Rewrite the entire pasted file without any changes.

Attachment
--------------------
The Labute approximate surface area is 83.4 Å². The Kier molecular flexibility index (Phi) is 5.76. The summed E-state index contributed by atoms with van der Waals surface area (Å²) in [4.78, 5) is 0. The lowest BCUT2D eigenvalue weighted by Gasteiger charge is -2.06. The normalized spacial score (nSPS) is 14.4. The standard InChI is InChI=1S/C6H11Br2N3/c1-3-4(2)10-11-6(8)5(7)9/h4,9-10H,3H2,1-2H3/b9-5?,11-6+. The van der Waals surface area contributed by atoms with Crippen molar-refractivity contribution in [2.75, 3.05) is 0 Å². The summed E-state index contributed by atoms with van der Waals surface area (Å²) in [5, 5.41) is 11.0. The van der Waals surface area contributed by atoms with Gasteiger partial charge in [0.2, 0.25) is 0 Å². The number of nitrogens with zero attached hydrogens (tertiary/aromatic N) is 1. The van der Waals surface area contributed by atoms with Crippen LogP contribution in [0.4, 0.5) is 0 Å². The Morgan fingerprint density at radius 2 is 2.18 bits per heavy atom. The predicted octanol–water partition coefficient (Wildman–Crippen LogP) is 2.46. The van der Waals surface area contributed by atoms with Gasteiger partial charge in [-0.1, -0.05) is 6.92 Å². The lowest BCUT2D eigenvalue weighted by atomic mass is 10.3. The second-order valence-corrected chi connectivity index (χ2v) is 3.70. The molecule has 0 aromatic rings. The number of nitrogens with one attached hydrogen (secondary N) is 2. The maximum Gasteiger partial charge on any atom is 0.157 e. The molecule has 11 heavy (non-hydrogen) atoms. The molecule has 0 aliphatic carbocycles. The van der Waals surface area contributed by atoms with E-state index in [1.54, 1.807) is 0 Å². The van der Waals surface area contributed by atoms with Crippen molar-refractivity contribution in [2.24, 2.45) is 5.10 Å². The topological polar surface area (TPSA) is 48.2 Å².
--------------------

The Labute approximate surface area is 83.4 Å². The Kier molecular flexibility index (Phi) is 5.76. The summed E-state index contributed by atoms with van der Waals surface area (Å²) in [4.78, 5) is 0. The lowest BCUT2D eigenvalue weighted by Gasteiger charge is -2.06. The normalized spacial score (nSPS) is 14.4. The standard InChI is InChI=1S/C6H11Br2N3/c1-3-4(2)10-11-6(8)5(7)9/h4,9-10H,3H2,1-2H3/b9-5?,11-6+. The van der Waals surface area contributed by atoms with Crippen molar-refractivity contribution in [2.75, 3.05) is 0 Å². The summed E-state index contributed by atoms with van der Waals surface area (Å²) in [5, 5.41) is 11.0. The van der Waals surface area contributed by atoms with Gasteiger partial charge in [0.2, 0.25) is 0 Å². The number of nitrogens with zero attached hydrogens (tertiary/aromatic N) is 1. The van der Waals surface area contributed by atoms with Crippen LogP contribution in [0.4, 0.5) is 0 Å². The Morgan fingerprint density at radius 2 is 2.18 bits per heavy atom. The predicted octanol–water partition coefficient (Wildman–Crippen LogP) is 2.46. The van der Waals surface area contributed by atoms with Gasteiger partial charge in [-0.1, -0.05) is 6.92 Å². The lowest BCUT2D eigenvalue weighted by atomic mass is 10.3. The second-order valence-corrected chi connectivity index (χ2v) is 3.70. The molecule has 0 aromatic rings. The number of nitrogens with one attached hydrogen (secondary N) is 2. The maximum Gasteiger partial charge on any atom is 0.157 e. The molecule has 11 heavy (non-hydrogen) atoms. The molecule has 0 aliphatic carbocycles. The van der Waals surface area contributed by atoms with E-state index in [1.54, 1.807) is 0 Å². The van der Waals surface area contributed by atoms with Crippen molar-refractivity contribution in [2.24, 2.45) is 5.10 Å². The topological polar surface area (TPSA) is 48.2 Å².